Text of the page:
Shortly after American Airlines’ pilots approved a new contract with the Fort Worth airline, I sat down with Allied Pilots Association president Captain Keith Wilson to discuss the vote results and what comes next for the pilots.
Here’s five questions he answered during the interview.
Q: How do you feel about today’s vote?
Wilson: I am proud of the pilot group for being engaged and participating to the tune of about 95 percent, just over 700 pilots didn’t cast ballots. So that’s a strong statement as to the pilots are engaged in this process. As for the outcome, the pilots made a business decision. They understand there is a lot of work to be done. The arbitration path was a path they were educated on and as to its zero cost outcome and there wasn’t much there to recover. So I believe they focused on consolidating the gains this JCBA gives them and we’ll move forward on the path to get more improvements to be in line with the industry.
Q: What were the concerns that pilots expressed to you during the road show for this vote?
Wilson: It didn’t address everything. It addressed a good chunk of the pay. It didn’t address the profit sharing issue that we still have a corporation that has a philosophical aversion to profit sharing where all the other corporations in this service industry that want to have a motivated and engaged workforce seem to embrace. There is a philosophical difference that we will try to enlighten management on that issue...We have the highest industry pay rates on average and there is some premium for the lack of profit-sharing. We understand that but does it make it complete? We don’t believe it does. The compensation rates are also based on the way we get paid on our duty rigs. We have an issue that is concerning being on the road and not being paid because the company is inefficiently laying us over for an extended period of time. United and Delta have addressed it. Southwest has addressed it. All the airlines have addressed it. We are still in the process of getting the company to focus on that issue.
Q: Are you going to approach the company about profit-sharing, even though it was not part of this contract?
Wilson: Yes. We just have to be realistic that our membership is going to see United, Southwest, Alaska, everybody, Delta, every quarter producing their quarterly reports and then stating that we’ve set aside X amount of money for our employees in the profit sharing plans and American is going to be silent on that statement every quarter. To think that we would not go forth every quarter and say where are we and why are you not understanding the engaged motivated workforce process of having skin in the game relative to profits. They’ll have to address it. We will be going to them. Our membership wants it. We understand that membership is looking at this near term that the industry is doing well and we want to participate in that because for so long we’ve been always the ones that have sacrificed the most, and all the work groups have, when the airlines didn’t do well.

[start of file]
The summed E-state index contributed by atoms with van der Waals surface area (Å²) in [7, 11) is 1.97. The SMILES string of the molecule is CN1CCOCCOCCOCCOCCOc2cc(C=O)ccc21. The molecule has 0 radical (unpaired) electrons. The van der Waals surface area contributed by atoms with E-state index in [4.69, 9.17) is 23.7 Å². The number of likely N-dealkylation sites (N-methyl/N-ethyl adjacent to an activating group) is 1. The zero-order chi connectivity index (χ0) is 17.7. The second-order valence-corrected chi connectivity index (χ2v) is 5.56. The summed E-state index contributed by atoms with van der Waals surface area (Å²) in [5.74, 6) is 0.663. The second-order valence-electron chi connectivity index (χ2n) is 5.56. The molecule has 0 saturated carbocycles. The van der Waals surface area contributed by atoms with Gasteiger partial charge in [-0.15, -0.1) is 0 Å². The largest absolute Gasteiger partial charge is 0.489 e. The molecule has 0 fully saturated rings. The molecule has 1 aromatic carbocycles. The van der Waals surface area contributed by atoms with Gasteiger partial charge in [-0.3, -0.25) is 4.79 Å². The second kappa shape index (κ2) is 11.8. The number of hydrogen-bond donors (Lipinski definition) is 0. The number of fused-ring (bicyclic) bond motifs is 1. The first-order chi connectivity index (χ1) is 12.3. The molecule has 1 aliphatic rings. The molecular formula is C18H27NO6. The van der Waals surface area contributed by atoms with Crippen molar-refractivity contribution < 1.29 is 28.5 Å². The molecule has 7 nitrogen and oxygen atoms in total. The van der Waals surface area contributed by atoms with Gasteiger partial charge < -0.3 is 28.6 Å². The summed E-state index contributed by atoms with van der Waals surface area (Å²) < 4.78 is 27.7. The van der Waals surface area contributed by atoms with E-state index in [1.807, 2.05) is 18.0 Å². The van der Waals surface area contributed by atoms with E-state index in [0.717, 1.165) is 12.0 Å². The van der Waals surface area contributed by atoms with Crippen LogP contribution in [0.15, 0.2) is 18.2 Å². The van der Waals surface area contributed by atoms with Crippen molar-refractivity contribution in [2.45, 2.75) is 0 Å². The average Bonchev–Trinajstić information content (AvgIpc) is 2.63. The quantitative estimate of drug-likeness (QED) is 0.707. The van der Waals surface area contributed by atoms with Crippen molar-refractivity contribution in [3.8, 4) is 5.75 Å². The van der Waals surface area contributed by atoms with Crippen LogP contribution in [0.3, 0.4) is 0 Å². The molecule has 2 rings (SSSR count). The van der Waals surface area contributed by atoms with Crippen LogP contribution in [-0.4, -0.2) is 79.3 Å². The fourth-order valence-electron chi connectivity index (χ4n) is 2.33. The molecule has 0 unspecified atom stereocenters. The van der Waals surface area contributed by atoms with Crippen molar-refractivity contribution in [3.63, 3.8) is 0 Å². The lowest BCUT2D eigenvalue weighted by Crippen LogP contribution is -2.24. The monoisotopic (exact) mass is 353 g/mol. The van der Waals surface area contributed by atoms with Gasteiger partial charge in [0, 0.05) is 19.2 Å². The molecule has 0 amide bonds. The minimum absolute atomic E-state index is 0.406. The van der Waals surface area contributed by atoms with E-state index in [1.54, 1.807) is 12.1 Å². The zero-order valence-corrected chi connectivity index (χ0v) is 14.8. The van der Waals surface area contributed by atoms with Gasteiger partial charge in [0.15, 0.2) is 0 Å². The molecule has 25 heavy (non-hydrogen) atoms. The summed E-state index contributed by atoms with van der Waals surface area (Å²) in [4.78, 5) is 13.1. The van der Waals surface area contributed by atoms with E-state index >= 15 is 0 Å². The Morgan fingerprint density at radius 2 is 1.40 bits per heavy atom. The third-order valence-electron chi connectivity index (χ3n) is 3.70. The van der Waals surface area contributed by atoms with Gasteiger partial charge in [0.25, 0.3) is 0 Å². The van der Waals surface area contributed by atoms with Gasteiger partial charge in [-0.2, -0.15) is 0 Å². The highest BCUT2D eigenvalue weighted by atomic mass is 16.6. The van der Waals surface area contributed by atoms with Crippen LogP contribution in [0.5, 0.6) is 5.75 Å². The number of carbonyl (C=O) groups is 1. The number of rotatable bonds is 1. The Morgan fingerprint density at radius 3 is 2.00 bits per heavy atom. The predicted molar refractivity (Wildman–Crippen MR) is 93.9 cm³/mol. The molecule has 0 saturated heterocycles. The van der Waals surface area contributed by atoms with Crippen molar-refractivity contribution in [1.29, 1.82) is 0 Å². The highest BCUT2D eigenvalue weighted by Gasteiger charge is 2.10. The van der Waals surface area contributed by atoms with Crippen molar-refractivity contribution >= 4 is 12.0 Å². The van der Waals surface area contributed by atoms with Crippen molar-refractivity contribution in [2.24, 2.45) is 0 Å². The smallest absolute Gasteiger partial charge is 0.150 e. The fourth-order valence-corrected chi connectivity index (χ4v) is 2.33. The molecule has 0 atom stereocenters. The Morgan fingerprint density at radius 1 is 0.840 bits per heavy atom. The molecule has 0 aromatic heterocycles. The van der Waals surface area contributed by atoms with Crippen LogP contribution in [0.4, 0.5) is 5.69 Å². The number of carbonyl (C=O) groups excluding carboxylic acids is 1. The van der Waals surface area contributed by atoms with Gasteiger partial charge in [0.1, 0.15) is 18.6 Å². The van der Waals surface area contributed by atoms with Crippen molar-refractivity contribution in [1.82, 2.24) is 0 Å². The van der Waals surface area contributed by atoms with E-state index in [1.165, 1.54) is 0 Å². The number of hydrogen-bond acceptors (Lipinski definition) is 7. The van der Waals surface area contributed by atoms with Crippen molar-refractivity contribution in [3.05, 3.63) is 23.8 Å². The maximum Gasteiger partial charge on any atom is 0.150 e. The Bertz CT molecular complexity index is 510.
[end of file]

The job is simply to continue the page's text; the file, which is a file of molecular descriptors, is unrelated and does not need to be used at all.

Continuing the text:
Q: What’s next for the pilots union?
Wilson: The JCBA balloting finishes the MOU/MTA/JCBA process. We have some implementation issues that are still going on from the contract because we still have three pilot individual workgroups under three computer system and three operating systems so that is all our concern. Now we can focus on, we made our gains in the JCBA that is complete and we will now focus on getting implementation moving forward as quickly as possible. Basically holding the company’s feet to the fire to focus on the implementation of what we have and move forward on that. Those are the biggest concerns. The USAir East and the USAir West are moving off of their contracts in a piecemeal fashion...There is still a logistical and technological path. The JCBA now sets the path. Now they have to get three lanes to merge into one and that is going to be our concern. At the same time, for the pilots on an individual basis, the seniority integration is now next. This ending of the JCBA triggers the start of the seniority path.
Q: When do you expect to have a seniority integration list?
Wilson: There will be three committees presenting their issues and concerns to a panel of three arbitrators and that will be coming sometime soon. And then they’ll have five or six months to rule and they’ll go forth. They may have to extend a short period of time (past the December 2015 deadline)...We want our contract fully implemented and that is something we will work on. Contract implementation fully, seniority integration and seniority list so that hopefully this time next year we are one airline similar to Delta and United are now and we’ll move forward.